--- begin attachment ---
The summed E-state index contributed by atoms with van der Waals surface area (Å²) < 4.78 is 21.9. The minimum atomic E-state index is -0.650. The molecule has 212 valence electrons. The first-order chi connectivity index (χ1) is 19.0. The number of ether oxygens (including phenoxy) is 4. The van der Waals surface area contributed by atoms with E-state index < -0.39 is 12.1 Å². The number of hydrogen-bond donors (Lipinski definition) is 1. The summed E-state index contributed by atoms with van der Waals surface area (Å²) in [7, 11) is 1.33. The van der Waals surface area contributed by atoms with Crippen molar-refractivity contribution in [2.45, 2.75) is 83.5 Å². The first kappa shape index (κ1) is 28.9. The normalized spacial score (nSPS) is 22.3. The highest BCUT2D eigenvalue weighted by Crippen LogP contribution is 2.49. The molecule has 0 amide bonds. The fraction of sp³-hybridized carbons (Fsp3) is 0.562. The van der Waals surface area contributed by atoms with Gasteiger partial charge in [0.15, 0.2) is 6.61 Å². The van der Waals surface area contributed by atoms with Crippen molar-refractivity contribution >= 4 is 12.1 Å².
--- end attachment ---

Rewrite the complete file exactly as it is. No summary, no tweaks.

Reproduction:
The summed E-state index contributed by atoms with van der Waals surface area (Å²) < 4.78 is 21.9. The minimum atomic E-state index is -0.650. The molecule has 212 valence electrons. The first-order chi connectivity index (χ1) is 19.0. The number of ether oxygens (including phenoxy) is 4. The van der Waals surface area contributed by atoms with E-state index < -0.39 is 12.1 Å². The number of hydrogen-bond donors (Lipinski definition) is 1. The summed E-state index contributed by atoms with van der Waals surface area (Å²) in [7, 11) is 1.33. The van der Waals surface area contributed by atoms with Crippen molar-refractivity contribution in [2.45, 2.75) is 83.5 Å². The first kappa shape index (κ1) is 28.9. The normalized spacial score (nSPS) is 22.3. The highest BCUT2D eigenvalue weighted by Crippen LogP contribution is 2.49. The molecule has 0 amide bonds. The fraction of sp³-hybridized carbons (Fsp3) is 0.562. The van der Waals surface area contributed by atoms with Gasteiger partial charge in [0.15, 0.2) is 6.61 Å². The van der Waals surface area contributed by atoms with Crippen molar-refractivity contribution >= 4 is 12.1 Å².